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Summary: How temptation comes and how to withstand it.

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Introduction

Have you ever been in this situation? Parents do this a lot; teachers, coaches also revert to it. Someone wants to tell you a story. As you are listening, you start to grow uncomfortable as you realize there is a moral to the story which is about to be applied to you. Paul is telling such a story to the Corinthians.

Temptation

Now these things took place as examples for us, that we might not desire evil as they did.

The ways that the Hebrews succumbed to sin serve as warnings for Christians. Note, the concern for the saints is that they not “desire” evil. Paul is addressing an attitude that draws Christians to sin, not merely stumbling over blocks along the path. The Corinth believers are abusing their supposed freedom in Christ to indulge in sinful behavior. Why? Because they had fun!

The examples of sins that Paul gives correspond with the sins of the Corinthians. There are four of them: idolatry, sexual immorality, testing their boundaries, and grumbling. Consider idolatry. 7 Do not be idolaters as some of them were; as it is written, “The people sat down to eat and drink and rose up to play.”

Here is the story Paul is referring to:

When the people saw that Moses delayed to come down from the mountain, the people gathered themselves together to Aaron and said to him, “Up, make us gods who shall go before us. As for this Moses, the man who brought us up out of the land of Egypt, we do not know what has become of him.” 2 So Aaron said to them, “Take off the rings of gold that are in the ears of your wives, your sons, and your daughters, and bring them to me.” 3 So all the people took off the rings of gold that were in their ears and brought them to Aaron. 4 And he received the gold from their hand and fashioned it with a graving tool and made a golden calf. And they said, “These are your gods, O Israel, who brought you up out of the land of Egypt!” 5 When Aaron saw this, he built an altar before it. And Aaron made proclamation and said, “Tomorrow shall be a feast to the LORD.” 6 And they rose up early the next day and offered burnt offerings and brought peace offerings. And the people sat down to eat and drink and rose up to play (Exodus 32:1-6).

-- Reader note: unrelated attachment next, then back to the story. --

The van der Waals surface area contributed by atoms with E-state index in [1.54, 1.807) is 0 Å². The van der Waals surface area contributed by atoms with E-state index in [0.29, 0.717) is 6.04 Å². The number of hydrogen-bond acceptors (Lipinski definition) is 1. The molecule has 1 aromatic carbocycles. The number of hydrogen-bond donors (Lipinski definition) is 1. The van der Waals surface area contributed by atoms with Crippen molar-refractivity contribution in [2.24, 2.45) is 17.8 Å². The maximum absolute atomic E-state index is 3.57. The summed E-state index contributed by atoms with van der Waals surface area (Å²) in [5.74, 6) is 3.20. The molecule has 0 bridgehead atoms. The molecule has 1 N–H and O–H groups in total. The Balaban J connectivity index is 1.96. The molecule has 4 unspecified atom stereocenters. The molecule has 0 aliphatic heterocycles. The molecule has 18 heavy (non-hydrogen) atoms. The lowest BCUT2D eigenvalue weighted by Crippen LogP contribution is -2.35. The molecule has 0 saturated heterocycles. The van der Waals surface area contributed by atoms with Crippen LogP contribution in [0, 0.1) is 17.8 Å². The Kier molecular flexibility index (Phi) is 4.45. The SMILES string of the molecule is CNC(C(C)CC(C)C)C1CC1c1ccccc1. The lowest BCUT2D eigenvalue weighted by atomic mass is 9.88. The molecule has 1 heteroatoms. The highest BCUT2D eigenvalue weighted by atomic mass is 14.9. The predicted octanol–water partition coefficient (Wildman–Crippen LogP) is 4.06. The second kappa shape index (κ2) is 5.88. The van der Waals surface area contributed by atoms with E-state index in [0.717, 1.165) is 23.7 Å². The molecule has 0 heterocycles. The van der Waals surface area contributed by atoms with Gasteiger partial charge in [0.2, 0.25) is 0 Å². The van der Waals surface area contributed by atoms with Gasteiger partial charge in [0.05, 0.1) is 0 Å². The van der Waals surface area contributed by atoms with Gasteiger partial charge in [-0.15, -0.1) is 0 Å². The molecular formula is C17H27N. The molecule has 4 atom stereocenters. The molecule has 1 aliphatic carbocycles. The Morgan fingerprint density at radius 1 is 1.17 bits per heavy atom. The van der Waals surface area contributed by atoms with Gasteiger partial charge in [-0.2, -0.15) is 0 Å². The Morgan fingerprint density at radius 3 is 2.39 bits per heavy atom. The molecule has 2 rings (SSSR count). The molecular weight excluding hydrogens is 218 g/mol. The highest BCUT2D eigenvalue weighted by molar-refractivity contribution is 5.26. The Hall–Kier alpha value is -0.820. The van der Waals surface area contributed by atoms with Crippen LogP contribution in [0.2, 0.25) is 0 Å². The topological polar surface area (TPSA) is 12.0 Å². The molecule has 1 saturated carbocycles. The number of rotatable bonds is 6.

What makes Paul concerned that the Corinth saints would abandon God and set up their idol to worship? There is no record of them keeping idols in their homes and where they met for worship. No one spoke of turning away from God or from Christ.

Perhaps not, but this is in effect what some of them are doing by attending the temple banquets. They are sitting before pagan idols and participating in religious rituals through the temple meals. It is not by accident that Paul quoted the second half of 32:6 which speaks of the Hebrews sitting down to eat and drink. He could have chosen the first half, which reads, they rose up early the next day and offered burnt offerings and brought peace offerings. Presenting sacrifices to the calf is blatant idol worship. Nevertheless, holding a feast was also part of the religious worship, and that is precisely what the Corinth saints are doing. Thus, they are to take warning that they have already slipped into idolatry regardless of their motive and perspective.

The second sin is sexual immorality: 8 We must not indulge in sexual immorality as some of them did, and twenty-three thousand fell in a single day. Paul is referring to an infamous event recorded in Numbers 25. Here is what the people did: While Israel lived in Shittim, the people began to whore with the daughters of Moab. 2 These invited the people to the sacrifices of their gods, and the people ate and bowed down to their gods. 3 So Israel yoked himself to Baal of Peor. And the anger of the LORD was kindled against Israel (25:1-3). Through prostitution Moab seduced the Hebrews to commit idolatry. You may want to read the complete story about the punishment that fell upon the people through both plague and execution.

Are the Corinth believers guilty of such sin? Most likely some of them are. In chapter six, Paul is obliged to admonish them for having physical relations with prostitutes. Did they go down to the “Red Light” district of town to find these prostitutes? No, they went to the pagan temples, especially those dedicated to Aphrodite, the Greek goddess of love. In those temples, the sexual act was a religious ritual. It appears that food was not all that enticed some of the Corinth believers to the temples.

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